I am gradually coming to a general rule on actually reading the speeches published by the BIS – the less interesting the title is, the more likely it is that the speech is actually worth reading.
This one “Some thoughts on securitization and financial turbulences” by Jean-Pierre Landau, Deputy Governor of the Bank of France, is a good example. Fairly boring title – quite good content. His (or, more likely, his underling’s) analysis is robust, with a good idea of what happened over the last few months. He is also right that the worst is currently behind us as the real problem was always the liquidity freezing up, not the size of the actual losses.
Where I feel he is wrong, though, is in the policy prescription:
Strong capital will not guarantee liquidity in all circumstances. There can be panics and sudden increases in the demand for liquidity. That’s the job of Central Banks to help in those circumstances. But a strong capital base in the system – and in all its components – is likely to limit future liquidity shocks.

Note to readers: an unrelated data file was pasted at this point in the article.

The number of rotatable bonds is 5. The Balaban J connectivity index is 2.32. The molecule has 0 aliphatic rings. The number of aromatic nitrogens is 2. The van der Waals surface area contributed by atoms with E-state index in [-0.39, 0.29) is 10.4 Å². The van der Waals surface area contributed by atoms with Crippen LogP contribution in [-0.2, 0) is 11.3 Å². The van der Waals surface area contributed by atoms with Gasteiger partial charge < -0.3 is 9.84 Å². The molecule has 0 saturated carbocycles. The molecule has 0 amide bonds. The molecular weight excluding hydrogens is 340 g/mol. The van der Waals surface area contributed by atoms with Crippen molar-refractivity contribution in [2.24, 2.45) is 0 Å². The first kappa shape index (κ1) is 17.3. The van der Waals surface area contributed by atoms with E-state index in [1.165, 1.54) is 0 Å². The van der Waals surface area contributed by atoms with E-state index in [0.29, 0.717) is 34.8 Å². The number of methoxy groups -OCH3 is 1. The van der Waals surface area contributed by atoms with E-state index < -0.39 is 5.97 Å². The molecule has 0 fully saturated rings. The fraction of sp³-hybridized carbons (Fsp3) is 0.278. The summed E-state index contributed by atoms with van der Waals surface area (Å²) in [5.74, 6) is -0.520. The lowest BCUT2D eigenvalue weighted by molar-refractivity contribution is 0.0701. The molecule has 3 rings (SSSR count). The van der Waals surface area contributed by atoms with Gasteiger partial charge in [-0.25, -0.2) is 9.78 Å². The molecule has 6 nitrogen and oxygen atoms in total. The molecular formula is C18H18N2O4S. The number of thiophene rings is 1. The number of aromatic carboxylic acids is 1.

The first two sentences are perfectly correct. Capital is simply not a substitute for liquidity. The next two, though, are wrong – and they do not logically flow from any of the analysis in the rest of his “Thoughts”. Bank regulators commonly get fixated on capital as the be-all and end-all of bank risk management. The attitude commonly seems to be more risk (of any type)? More capital needed. Liquidity, though, is not improved by having more capital; in fact, it may be hurt.
The best capitalised bank in the world will not be able to pay its debts as and when they fall due without liquidity – i.e. it will be bankrupt. Liquidity management is, and always should be, considered separately from capital management.
He is right that a well capitalised bank will find it easier to get liquidity in a liquidity poor market – but Northern Rock was, by the standards of the industry, well capitalised and profitable. Having to go to the Central Bank (the Bank of England) was what destroyed them. Adequate liquidity would have meant that they had no problems and no need for the Bank of England’s help.
The message? Good capital will help – but in a liquidity crisis what you actually need is liquidity. Also, don’t always believe that a Central Ba